Slowly but surely making my way through my list!
18. Adjusting to life post discharge- Particularly when I’m down, I can find the ‘bubble’ that hospital provides quite comforting, and I’ve met a LOT of people who felt the same- that the ward was ‘safe’. While in some ways it’s positive that the hospital environment can feel like a safe place to heal, it can also be damaging. Getting leave from the ward can be unsettling at first with the ‘real world’ seeming busy and stressful and overwhelming compared to the slow pace of life on the ward. Keeping someone contained in a small space and isolated form the community can have that effect, and after discharge, there is always an adjustment period to life back home.
In hospital there’s a fixed routine- being woken each day at handover, fixed mealtimes, fixed medication times, (on some wards) fixed smoke times, fixed visiting times, fixed ward round times, groups or occupational therapy or school (on adolescent wards) at the same time each day and bed before midnight. If you’re there long enough, you’ll get used to seeing someone bringing the food trolley in every day at 11.45 and 16.45, the man that delivers bread every other day, the times the staff have their tea break, the weekly clean out of the medication trolley, the hospital chaplain coming in every Sunday at 1pm. You’ll fall into a routine of This Morning before Occupational Therapy and Tipping Point before dinner and Family Guy before bed. You’ll learn which nurses give out night meds at 10pm, and which ones hold off til 11pm. Your whole day is structured around these little things, and once discharged, that structure disappears and you can fall into the trap of having too much spare time.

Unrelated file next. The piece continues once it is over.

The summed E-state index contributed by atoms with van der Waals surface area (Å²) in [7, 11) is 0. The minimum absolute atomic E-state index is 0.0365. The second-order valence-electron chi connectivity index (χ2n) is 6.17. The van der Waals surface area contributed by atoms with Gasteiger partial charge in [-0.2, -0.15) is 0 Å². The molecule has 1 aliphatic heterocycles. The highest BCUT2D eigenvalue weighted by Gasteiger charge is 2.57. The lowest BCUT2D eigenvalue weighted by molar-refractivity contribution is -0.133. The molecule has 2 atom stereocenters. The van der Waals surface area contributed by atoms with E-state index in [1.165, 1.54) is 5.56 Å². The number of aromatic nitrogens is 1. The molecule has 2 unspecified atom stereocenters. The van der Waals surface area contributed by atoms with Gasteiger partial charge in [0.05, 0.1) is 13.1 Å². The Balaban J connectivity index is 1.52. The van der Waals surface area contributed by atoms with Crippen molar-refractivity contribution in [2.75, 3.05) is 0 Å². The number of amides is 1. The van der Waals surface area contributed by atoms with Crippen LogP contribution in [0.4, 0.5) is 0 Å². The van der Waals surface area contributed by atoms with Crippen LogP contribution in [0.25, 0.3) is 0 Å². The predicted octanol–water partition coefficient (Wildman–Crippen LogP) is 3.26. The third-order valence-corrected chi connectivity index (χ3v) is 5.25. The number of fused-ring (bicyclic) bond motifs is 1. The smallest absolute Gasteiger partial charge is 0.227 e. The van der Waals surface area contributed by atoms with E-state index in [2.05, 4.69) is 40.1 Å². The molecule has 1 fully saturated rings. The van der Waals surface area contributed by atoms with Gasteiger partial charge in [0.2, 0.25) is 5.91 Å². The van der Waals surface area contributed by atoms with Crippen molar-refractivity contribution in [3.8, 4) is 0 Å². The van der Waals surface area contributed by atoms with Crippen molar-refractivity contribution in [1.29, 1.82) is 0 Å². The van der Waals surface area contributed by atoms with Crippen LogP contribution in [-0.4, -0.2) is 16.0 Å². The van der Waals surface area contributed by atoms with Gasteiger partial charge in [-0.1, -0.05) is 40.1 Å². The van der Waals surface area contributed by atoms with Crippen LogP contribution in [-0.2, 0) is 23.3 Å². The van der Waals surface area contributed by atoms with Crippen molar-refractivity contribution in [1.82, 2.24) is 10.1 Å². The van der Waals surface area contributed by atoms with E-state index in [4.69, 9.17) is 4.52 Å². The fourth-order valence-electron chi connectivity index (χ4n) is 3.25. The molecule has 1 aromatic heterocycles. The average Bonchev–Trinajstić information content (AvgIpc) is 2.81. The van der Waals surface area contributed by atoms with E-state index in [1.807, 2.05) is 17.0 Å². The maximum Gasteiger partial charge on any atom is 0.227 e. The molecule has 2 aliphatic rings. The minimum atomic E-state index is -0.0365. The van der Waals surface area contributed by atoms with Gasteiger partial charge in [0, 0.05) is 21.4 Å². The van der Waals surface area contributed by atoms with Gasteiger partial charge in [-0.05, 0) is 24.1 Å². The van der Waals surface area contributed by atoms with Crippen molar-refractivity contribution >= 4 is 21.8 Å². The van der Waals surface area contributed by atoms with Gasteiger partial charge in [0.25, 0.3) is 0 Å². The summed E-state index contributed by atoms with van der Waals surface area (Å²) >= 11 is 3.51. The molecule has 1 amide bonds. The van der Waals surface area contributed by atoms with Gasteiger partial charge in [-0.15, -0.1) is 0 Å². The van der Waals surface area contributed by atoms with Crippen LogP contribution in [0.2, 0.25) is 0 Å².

Another challenge is taking responsibility for your illness/recovery. In hospital there’s a team of people (staff and patients) that are there to support and encourage you. Back at home, you’re once again responsible for taking your medication/maintaining your intake or weight/self care/attending appointments and therapy/sleeping/filling your day with activities/keeping yourself safe. The switch from 24/7 care to an appointment once or twice a week can be hugely unsettling. Psychiatric hospitalisation can wrap you up in cotton wool and then send you home, blinking like a rabbit in headlights as you go it alone